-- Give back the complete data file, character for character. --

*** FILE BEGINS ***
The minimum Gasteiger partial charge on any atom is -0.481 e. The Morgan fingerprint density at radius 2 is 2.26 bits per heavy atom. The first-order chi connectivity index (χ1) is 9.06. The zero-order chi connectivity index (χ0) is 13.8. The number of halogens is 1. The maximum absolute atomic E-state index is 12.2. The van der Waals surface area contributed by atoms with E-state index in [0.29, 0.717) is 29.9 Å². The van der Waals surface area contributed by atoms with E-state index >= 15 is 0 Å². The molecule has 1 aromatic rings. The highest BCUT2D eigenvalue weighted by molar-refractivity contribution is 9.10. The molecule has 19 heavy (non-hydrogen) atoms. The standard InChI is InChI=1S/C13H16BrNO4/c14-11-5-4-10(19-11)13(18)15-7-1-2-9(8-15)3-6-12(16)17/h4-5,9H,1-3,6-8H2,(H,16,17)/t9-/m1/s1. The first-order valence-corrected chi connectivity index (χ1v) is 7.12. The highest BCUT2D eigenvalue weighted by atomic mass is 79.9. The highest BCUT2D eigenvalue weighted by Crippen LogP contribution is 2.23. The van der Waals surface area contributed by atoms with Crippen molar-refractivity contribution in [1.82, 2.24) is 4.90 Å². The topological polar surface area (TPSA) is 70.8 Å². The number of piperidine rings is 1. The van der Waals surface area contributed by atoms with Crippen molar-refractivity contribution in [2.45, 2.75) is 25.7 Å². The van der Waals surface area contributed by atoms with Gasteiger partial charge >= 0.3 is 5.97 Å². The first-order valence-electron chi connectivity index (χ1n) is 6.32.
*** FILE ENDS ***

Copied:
The minimum Gasteiger partial charge on any atom is -0.481 e. The Morgan fingerprint density at radius 2 is 2.26 bits per heavy atom. The first-order chi connectivity index (χ1) is 9.06. The zero-order chi connectivity index (χ0) is 13.8. The number of halogens is 1. The maximum absolute atomic E-state index is 12.2. The van der Waals surface area contributed by atoms with E-state index in [0.29, 0.717) is 29.9 Å². The van der Waals surface area contributed by atoms with E-state index >= 15 is 0 Å². The molecule has 1 aromatic rings. The highest BCUT2D eigenvalue weighted by molar-refractivity contribution is 9.10. The molecule has 19 heavy (non-hydrogen) atoms. The standard InChI is InChI=1S/C13H16BrNO4/c14-11-5-4-10(19-11)13(18)15-7-1-2-9(8-15)3-6-12(16)17/h4-5,9H,1-3,6-8H2,(H,16,17)/t9-/m1/s1. The first-order valence-corrected chi connectivity index (χ1v) is 7.12. The highest BCUT2D eigenvalue weighted by atomic mass is 79.9. The highest BCUT2D eigenvalue weighted by Crippen LogP contribution is 2.23. The van der Waals surface area contributed by atoms with Crippen molar-refractivity contribution in [1.82, 2.24) is 4.90 Å². The topological polar surface area (TPSA) is 70.8 Å². The number of piperidine rings is 1. The van der Waals surface area contributed by atoms with Crippen molar-refractivity contribution in [2.45, 2.75) is 25.7 Å². The van der Waals surface area contributed by atoms with Gasteiger partial charge >= 0.3 is 5.97 Å². The first-order valence-electron chi connectivity index (χ1n) is 6.32.